| id | product_id | user_id   vote_type       time  |
+----+------------+---------------------------------+
| 1  | 1          | 2       |    product  |  224..  |
| 2  | 2          | 2       |    page     |  218..  |
| .. | ..         | ..      |..           |..       |

And a simple query

SELECT COUNT(id) as total FROM user_product_vote WHERE vote_type = 'product' AND time BETWEEN(....) ORDER BY time DESC LIMIT 20

another thing is if a user voted at 1AM and then tried to vote again at 2PM, you can easily check when the last time (s)he voted and if (s)he should be allowed to vote again..

theres so many opportunities that you will be missing if you stuck with your incremental example.


in regards to your count() no matter how much you optimize your quires it would not really make a difference on a large scale;

with an extremely large user-base your resource usage will be looked at from a different prospective such as load balancers, mainly server settings, apache, catching etc, theres only so much you can do with your quires.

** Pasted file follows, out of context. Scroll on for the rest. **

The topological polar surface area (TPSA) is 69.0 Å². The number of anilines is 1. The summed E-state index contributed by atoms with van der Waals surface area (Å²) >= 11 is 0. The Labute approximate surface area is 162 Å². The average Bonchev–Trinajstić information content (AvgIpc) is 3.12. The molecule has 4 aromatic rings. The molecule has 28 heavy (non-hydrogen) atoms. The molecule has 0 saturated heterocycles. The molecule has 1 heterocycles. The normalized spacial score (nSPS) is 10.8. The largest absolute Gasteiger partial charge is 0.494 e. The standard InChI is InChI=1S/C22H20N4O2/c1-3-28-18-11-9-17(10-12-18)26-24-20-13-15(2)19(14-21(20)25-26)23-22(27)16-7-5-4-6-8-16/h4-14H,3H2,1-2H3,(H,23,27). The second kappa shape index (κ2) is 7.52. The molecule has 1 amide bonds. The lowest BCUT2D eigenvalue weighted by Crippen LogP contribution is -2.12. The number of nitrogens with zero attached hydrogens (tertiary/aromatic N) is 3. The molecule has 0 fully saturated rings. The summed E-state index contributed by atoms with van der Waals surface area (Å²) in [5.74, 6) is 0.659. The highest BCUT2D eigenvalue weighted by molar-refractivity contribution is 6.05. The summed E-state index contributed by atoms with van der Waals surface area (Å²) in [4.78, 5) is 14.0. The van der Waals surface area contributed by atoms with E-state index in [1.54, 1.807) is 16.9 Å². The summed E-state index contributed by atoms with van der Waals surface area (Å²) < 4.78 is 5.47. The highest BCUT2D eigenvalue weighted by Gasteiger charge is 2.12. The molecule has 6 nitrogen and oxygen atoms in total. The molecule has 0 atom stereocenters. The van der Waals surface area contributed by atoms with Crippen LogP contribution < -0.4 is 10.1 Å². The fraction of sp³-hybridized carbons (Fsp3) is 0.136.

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If my site became hugely successful (we can all dream) and I had thousands of users voting on thousands of products, I fear that performing such a COUNT with every page view would be highly inefficient in terms of server resources.

Don't waste your time solving imaginary problems. mysql is perfectly able to process thousands of records in fractions of a second - this is what databases are for. Clean and simple database and code structure is far more important than the mythical "optimization" that no one needs.

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Why not mix and match both? Simply have the final counts in the product and users tables, so that you don't have to count every time and have the votes table , so that there is no double posting.